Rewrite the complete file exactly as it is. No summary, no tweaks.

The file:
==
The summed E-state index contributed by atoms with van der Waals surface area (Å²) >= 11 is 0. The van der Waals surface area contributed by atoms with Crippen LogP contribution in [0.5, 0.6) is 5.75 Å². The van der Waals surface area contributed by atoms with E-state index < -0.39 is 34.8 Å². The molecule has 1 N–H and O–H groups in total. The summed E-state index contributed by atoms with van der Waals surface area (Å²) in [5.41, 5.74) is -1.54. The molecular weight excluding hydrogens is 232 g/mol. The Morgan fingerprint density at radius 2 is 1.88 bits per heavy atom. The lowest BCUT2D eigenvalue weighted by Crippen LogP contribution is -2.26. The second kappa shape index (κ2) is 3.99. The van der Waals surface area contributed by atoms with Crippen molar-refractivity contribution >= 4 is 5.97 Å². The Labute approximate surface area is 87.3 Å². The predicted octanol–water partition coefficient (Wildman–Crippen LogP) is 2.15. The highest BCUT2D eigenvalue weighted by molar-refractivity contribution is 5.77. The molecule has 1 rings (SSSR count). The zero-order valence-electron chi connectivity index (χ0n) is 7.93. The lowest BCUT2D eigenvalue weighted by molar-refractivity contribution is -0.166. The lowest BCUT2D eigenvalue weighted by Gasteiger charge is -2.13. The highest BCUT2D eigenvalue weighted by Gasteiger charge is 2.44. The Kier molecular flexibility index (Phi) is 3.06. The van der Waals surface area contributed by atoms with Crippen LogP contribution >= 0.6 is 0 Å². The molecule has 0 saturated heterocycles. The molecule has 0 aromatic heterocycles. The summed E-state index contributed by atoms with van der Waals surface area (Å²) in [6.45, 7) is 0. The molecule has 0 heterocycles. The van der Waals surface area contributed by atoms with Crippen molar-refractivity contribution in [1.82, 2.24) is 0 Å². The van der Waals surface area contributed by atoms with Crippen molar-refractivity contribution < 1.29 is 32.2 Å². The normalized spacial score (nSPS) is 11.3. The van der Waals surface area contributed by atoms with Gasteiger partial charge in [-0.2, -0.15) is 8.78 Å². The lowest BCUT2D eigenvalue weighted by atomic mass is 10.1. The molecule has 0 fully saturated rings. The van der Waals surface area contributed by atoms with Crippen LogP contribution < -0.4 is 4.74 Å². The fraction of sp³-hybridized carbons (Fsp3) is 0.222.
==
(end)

The summed E-state index contributed by atoms with van der Waals surface area (Å²) >= 11 is 0. The van der Waals surface area contributed by atoms with Crippen LogP contribution in [0.5, 0.6) is 5.75 Å². The van der Waals surface area contributed by atoms with E-state index < -0.39 is 34.8 Å². The molecule has 1 N–H and O–H groups in total. The summed E-state index contributed by atoms with van der Waals surface area (Å²) in [5.41, 5.74) is -1.54. The molecular weight excluding hydrogens is 232 g/mol. The Morgan fingerprint density at radius 2 is 1.88 bits per heavy atom. The lowest BCUT2D eigenvalue weighted by Crippen LogP contribution is -2.26. The second kappa shape index (κ2) is 3.99. The van der Waals surface area contributed by atoms with Crippen molar-refractivity contribution >= 4 is 5.97 Å². The Labute approximate surface area is 87.3 Å². The predicted octanol–water partition coefficient (Wildman–Crippen LogP) is 2.15. The highest BCUT2D eigenvalue weighted by molar-refractivity contribution is 5.77. The molecule has 1 rings (SSSR count). The zero-order valence-electron chi connectivity index (χ0n) is 7.93. The lowest BCUT2D eigenvalue weighted by molar-refractivity contribution is -0.166. The lowest BCUT2D eigenvalue weighted by Gasteiger charge is -2.13. The highest BCUT2D eigenvalue weighted by Gasteiger charge is 2.44. The Kier molecular flexibility index (Phi) is 3.06. The van der Waals surface area contributed by atoms with Crippen LogP contribution >= 0.6 is 0 Å². The molecule has 0 saturated heterocycles. The molecule has 0 aromatic heterocycles. The summed E-state index contributed by atoms with van der Waals surface area (Å²) in [6.45, 7) is 0. The molecule has 0 heterocycles. The van der Waals surface area contributed by atoms with Crippen molar-refractivity contribution in [1.82, 2.24) is 0 Å². The van der Waals surface area contributed by atoms with Crippen molar-refractivity contribution < 1.29 is 32.2 Å². The normalized spacial score (nSPS) is 11.3. The van der Waals surface area contributed by atoms with Gasteiger partial charge in [-0.2, -0.15) is 8.78 Å². The lowest BCUT2D eigenvalue weighted by atomic mass is 10.1. The molecule has 0 fully saturated rings. The van der Waals surface area contributed by atoms with Crippen LogP contribution < -0.4 is 4.74 Å². The fraction of sp³-hybridized carbons (Fsp3) is 0.222.